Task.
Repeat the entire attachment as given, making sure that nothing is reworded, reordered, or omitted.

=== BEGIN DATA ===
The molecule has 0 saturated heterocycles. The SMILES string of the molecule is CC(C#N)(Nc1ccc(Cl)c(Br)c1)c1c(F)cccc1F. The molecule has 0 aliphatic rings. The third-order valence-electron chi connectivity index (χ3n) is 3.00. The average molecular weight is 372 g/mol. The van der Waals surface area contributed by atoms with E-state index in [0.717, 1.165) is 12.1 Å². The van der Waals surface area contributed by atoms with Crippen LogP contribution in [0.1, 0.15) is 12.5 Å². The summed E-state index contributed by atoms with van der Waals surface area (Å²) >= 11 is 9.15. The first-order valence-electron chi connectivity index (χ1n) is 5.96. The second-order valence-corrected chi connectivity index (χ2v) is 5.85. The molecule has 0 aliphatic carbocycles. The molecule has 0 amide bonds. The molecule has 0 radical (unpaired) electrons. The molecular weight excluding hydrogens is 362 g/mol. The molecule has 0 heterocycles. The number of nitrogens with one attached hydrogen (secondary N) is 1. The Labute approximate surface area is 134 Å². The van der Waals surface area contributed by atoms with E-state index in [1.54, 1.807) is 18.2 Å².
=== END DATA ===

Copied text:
The molecule has 0 saturated heterocycles. The SMILES string of the molecule is CC(C#N)(Nc1ccc(Cl)c(Br)c1)c1c(F)cccc1F. The molecule has 0 aliphatic rings. The third-order valence-electron chi connectivity index (χ3n) is 3.00. The average molecular weight is 372 g/mol. The van der Waals surface area contributed by atoms with E-state index in [0.717, 1.165) is 12.1 Å². The van der Waals surface area contributed by atoms with Crippen LogP contribution in [0.1, 0.15) is 12.5 Å². The summed E-state index contributed by atoms with van der Waals surface area (Å²) >= 11 is 9.15. The first-order valence-electron chi connectivity index (χ1n) is 5.96. The second-order valence-corrected chi connectivity index (χ2v) is 5.85. The molecule has 0 aliphatic carbocycles. The molecule has 0 amide bonds. The molecule has 0 radical (unpaired) electrons. The molecular weight excluding hydrogens is 362 g/mol. The molecule has 0 heterocycles. The number of nitrogens with one attached hydrogen (secondary N) is 1. The Labute approximate surface area is 134 Å². The van der Waals surface area contributed by atoms with E-state index in [1.54, 1.807) is 18.2 Å².